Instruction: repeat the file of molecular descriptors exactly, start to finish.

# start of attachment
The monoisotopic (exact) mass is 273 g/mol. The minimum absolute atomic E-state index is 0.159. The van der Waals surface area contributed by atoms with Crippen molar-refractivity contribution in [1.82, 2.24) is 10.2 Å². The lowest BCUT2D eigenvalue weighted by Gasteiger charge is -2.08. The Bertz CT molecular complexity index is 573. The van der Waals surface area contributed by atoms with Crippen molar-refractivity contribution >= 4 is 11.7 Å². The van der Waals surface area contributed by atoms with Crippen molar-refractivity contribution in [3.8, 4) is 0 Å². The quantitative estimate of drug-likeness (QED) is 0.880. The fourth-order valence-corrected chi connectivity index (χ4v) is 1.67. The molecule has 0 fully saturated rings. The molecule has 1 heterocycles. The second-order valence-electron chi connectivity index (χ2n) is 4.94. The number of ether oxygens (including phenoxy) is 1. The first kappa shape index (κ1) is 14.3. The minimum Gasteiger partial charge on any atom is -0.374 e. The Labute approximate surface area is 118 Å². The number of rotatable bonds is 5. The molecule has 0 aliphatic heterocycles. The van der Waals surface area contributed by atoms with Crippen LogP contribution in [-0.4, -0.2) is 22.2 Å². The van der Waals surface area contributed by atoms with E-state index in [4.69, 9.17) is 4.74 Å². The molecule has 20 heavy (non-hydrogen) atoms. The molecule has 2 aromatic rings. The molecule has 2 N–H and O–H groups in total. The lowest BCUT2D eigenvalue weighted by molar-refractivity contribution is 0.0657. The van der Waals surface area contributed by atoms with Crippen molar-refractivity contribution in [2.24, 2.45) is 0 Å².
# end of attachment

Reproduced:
The monoisotopic (exact) mass is 273 g/mol. The minimum absolute atomic E-state index is 0.159. The van der Waals surface area contributed by atoms with Crippen molar-refractivity contribution in [1.82, 2.24) is 10.2 Å². The lowest BCUT2D eigenvalue weighted by Gasteiger charge is -2.08. The Bertz CT molecular complexity index is 573. The van der Waals surface area contributed by atoms with Crippen molar-refractivity contribution >= 4 is 11.7 Å². The van der Waals surface area contributed by atoms with Crippen molar-refractivity contribution in [3.8, 4) is 0 Å². The quantitative estimate of drug-likeness (QED) is 0.880. The fourth-order valence-corrected chi connectivity index (χ4v) is 1.67. The molecule has 0 fully saturated rings. The molecule has 1 heterocycles. The second-order valence-electron chi connectivity index (χ2n) is 4.94. The number of ether oxygens (including phenoxy) is 1. The first kappa shape index (κ1) is 14.3. The minimum Gasteiger partial charge on any atom is -0.374 e. The Labute approximate surface area is 118 Å². The number of rotatable bonds is 5. The molecule has 0 aliphatic heterocycles. The van der Waals surface area contributed by atoms with Crippen LogP contribution in [-0.4, -0.2) is 22.2 Å². The van der Waals surface area contributed by atoms with E-state index in [4.69, 9.17) is 4.74 Å². The molecule has 20 heavy (non-hydrogen) atoms. The molecule has 2 aromatic rings. The molecule has 2 N–H and O–H groups in total. The lowest BCUT2D eigenvalue weighted by molar-refractivity contribution is 0.0657. The van der Waals surface area contributed by atoms with Crippen molar-refractivity contribution in [2.24, 2.45) is 0 Å².